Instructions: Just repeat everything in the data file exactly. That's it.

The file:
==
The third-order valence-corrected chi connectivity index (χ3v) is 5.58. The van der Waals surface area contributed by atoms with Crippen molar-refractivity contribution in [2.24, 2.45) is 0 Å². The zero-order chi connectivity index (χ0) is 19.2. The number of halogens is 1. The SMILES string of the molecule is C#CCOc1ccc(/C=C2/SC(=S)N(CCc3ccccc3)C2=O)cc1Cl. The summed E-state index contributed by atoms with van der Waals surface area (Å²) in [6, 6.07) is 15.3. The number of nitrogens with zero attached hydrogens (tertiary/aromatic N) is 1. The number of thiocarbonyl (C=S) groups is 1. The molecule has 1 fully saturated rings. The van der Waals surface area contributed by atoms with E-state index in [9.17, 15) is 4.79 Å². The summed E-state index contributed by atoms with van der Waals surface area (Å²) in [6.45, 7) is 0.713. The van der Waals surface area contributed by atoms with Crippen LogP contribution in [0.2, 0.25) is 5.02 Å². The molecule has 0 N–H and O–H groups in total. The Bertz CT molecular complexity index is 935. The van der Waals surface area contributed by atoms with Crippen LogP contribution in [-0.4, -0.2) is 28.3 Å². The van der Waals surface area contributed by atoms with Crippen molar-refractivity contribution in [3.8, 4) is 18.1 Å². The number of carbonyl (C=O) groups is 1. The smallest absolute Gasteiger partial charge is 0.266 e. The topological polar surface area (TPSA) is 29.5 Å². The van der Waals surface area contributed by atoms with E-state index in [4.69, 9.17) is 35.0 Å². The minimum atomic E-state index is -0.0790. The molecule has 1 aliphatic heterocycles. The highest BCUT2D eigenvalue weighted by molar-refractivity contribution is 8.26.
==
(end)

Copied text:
The third-order valence-corrected chi connectivity index (χ3v) is 5.58. The van der Waals surface area contributed by atoms with Crippen molar-refractivity contribution in [2.24, 2.45) is 0 Å². The zero-order chi connectivity index (χ0) is 19.2. The number of halogens is 1. The SMILES string of the molecule is C#CCOc1ccc(/C=C2/SC(=S)N(CCc3ccccc3)C2=O)cc1Cl. The summed E-state index contributed by atoms with van der Waals surface area (Å²) in [6, 6.07) is 15.3. The number of nitrogens with zero attached hydrogens (tertiary/aromatic N) is 1. The number of thiocarbonyl (C=S) groups is 1. The molecule has 1 fully saturated rings. The van der Waals surface area contributed by atoms with E-state index in [9.17, 15) is 4.79 Å². The summed E-state index contributed by atoms with van der Waals surface area (Å²) in [6.45, 7) is 0.713. The van der Waals surface area contributed by atoms with Crippen LogP contribution in [0.2, 0.25) is 5.02 Å². The molecule has 0 N–H and O–H groups in total. The Bertz CT molecular complexity index is 935. The van der Waals surface area contributed by atoms with Crippen LogP contribution in [-0.4, -0.2) is 28.3 Å². The van der Waals surface area contributed by atoms with Crippen molar-refractivity contribution in [3.8, 4) is 18.1 Å². The number of carbonyl (C=O) groups is 1. The smallest absolute Gasteiger partial charge is 0.266 e. The topological polar surface area (TPSA) is 29.5 Å². The van der Waals surface area contributed by atoms with E-state index in [4.69, 9.17) is 35.0 Å². The minimum atomic E-state index is -0.0790. The molecule has 1 aliphatic heterocycles. The highest BCUT2D eigenvalue weighted by molar-refractivity contribution is 8.26.